P&O Ferries has announced that it will axe its Larne to Troon ferry route with immediate effect.
In a statement released this morning, the company described the route as “loss-making” and revealed that it had come to the decision after a
“comprehensive review of its options.”
Yesterday the Larne Times exclusively reported that the cut was likely to take place.
“P&O Ferries has proudly operated this additional seasonal route since 2003, but the stark reality is that the company is continuing to make significant losses, and sadly the income from ticket sales is not sufficient to cover the annual vessel and port operating costs,” said the statement.
“In a final attempt to make the route economic the company reduced the service in the off-peak months last year, whilst maintaining the full service in the peak months of July and August.
“Whilst this measure did significantly reduce the operating costs, the route remained loss-making.”
P&O said that since the last sailing at the end of September, it had continued to negotiate with a number of suppliers and other organisations, as well as searching for a lower-cost chartered fast-craft to be able to continue, but had been “unable to develop a solution for the company.”
The firm added that there would be no redundancies as a result of the move, with all permanent staff being found alternative roles within the company.
P&O also confirmed it will continue to operate its full Larne-Cairnryan route services “throughout 2016 and into the future.”
It stated: “For customers, the company has confirmed that in 2016 the P&O Larne-Cairnryan service will continue to operate up to seven sailings each way every day of the year, maintaining its reliable service for freight, tourist and domestic customers, on what is still the shortest and most frequent crossing between Northern Ireland and Scotland.”
The firm also plans to spend £500,000 on on-board improvements of its European Highlander and European Causeway vessels, and will add over 50 seats to each ship.
“The company believes that this decision will enable a more secure future for its employees and for its customers on the northern corridor,” the statement concluded.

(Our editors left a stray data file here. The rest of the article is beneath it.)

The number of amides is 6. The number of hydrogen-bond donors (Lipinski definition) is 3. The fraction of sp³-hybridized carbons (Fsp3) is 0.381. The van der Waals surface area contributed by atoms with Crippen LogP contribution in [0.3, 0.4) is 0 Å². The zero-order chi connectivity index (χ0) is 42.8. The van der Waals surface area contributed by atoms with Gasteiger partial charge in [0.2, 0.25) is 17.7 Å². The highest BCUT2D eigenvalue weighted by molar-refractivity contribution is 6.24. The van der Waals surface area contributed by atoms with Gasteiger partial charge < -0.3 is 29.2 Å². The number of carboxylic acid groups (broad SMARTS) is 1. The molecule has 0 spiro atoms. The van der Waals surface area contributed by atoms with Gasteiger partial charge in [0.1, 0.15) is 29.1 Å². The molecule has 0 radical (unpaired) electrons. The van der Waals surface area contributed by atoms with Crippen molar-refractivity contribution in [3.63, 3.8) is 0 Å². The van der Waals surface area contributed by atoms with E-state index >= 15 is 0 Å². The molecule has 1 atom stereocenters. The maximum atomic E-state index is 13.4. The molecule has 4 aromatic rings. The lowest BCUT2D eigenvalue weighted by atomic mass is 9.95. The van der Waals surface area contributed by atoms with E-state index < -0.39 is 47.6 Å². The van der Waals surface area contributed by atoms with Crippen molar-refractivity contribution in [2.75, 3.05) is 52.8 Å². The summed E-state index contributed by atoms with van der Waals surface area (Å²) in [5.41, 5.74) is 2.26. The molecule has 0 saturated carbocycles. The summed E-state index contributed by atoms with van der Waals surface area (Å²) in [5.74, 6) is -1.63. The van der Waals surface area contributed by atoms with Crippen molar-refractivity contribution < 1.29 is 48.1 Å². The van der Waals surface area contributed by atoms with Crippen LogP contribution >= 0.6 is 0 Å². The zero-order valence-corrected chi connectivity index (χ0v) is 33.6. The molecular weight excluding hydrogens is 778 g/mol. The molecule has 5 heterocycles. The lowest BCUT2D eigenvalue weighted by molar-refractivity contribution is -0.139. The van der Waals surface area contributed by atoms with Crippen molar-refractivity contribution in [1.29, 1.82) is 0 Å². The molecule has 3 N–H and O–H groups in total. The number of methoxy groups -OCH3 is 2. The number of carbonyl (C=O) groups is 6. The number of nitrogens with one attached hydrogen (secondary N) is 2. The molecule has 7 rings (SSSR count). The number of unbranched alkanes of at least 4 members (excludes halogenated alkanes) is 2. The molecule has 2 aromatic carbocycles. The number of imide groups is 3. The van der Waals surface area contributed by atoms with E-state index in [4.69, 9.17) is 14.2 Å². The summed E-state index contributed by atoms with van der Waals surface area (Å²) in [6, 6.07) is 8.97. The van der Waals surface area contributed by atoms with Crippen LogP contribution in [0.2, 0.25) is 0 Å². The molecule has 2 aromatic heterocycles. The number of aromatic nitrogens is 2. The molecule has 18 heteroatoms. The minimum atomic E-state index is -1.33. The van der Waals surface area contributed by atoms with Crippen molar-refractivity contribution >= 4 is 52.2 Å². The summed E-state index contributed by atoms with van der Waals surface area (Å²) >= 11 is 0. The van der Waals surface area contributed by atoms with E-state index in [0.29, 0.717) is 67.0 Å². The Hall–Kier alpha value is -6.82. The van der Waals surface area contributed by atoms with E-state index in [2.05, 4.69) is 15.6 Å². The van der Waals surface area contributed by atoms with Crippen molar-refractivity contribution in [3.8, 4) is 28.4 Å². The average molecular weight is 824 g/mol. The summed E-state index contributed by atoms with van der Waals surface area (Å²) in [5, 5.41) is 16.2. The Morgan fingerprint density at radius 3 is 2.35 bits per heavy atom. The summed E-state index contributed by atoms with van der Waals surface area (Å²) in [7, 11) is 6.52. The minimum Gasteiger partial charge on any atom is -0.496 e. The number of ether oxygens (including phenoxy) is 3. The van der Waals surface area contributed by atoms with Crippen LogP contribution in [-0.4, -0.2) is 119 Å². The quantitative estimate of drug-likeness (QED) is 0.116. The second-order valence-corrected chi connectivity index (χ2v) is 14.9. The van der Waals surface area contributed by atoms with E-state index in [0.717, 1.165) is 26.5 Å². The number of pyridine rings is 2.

East Antrim MP Sammy Wilson said that he was “disappointed” at P&O’s decision to discontinue the Larne-Troon service, which he described as “popular”, particularly with those travelling to Glasgow, as it cut down the distance to travel by road.
“I am aware that the company had been making efforts to secure a smaller, or more cost-effective ship for the route and unfortunately that has not been possible,” he added.
“The challenge for P&O now is to attract new business.
“There is an upturn in the economy but they will, of course, be in competition for any new business with the ports in Belfast and Warrenpoint and even Dublin.
“I am pleased that P&O has given an indication that they will continue to invest in the Larne-Cairnryan route by adding seats to accommodate more passengers, as well as upgrading facilities to make their ferries more attractive,” he concluded.
East Antrim DUP MLA Gordon Lyons added: “As someone who wants to see the development of the tourist and economic potential of the Larne area it is obviously disappointing to see the service between Larne and Troon being cut.
“Of course we want to maintain and increase the number of transport connections that we have, however it is clear that P&O need to make decisions based on the economic realities that they face and I welcome the actions that were taken to try to ensure the profitability of the route.
“Whilst this decision is not good news, I am pleased that the company is continuing to invest in the Larne-Cairnryan route and are improving facilities for passengers.
“This, along with the additional business that the Port of Larne had secured in 2015, demonstrates that the port will continue to be important to our local economy.”
East Antrim Alliance MLA Stewart Dickson commented: “This is a disappointing development for Larne and its harbour, however I do recognise that P&O is simply responding to the economic conditions which make the route unprofitable to run.
“Furthermore, P&O have informed me that they did make serious attempts to continue the route, through the procurement of lower cost chartered fast-
craft, but this has been unsuccessful.
“Nonetheless, I welcome P&O’s continued commitment to Larne, with £500,000 of investment being put into their Cairnryan-bound vessels over the next 18 months, as well as the development of new business in the Port of Larne.
“The Port is a vital gateway to East Antrim, and key to developing our industry through freight connections, but also by delivering tourists to our great attractions such as the Glens, the Gobbins Path and Carrickfergus Castle.”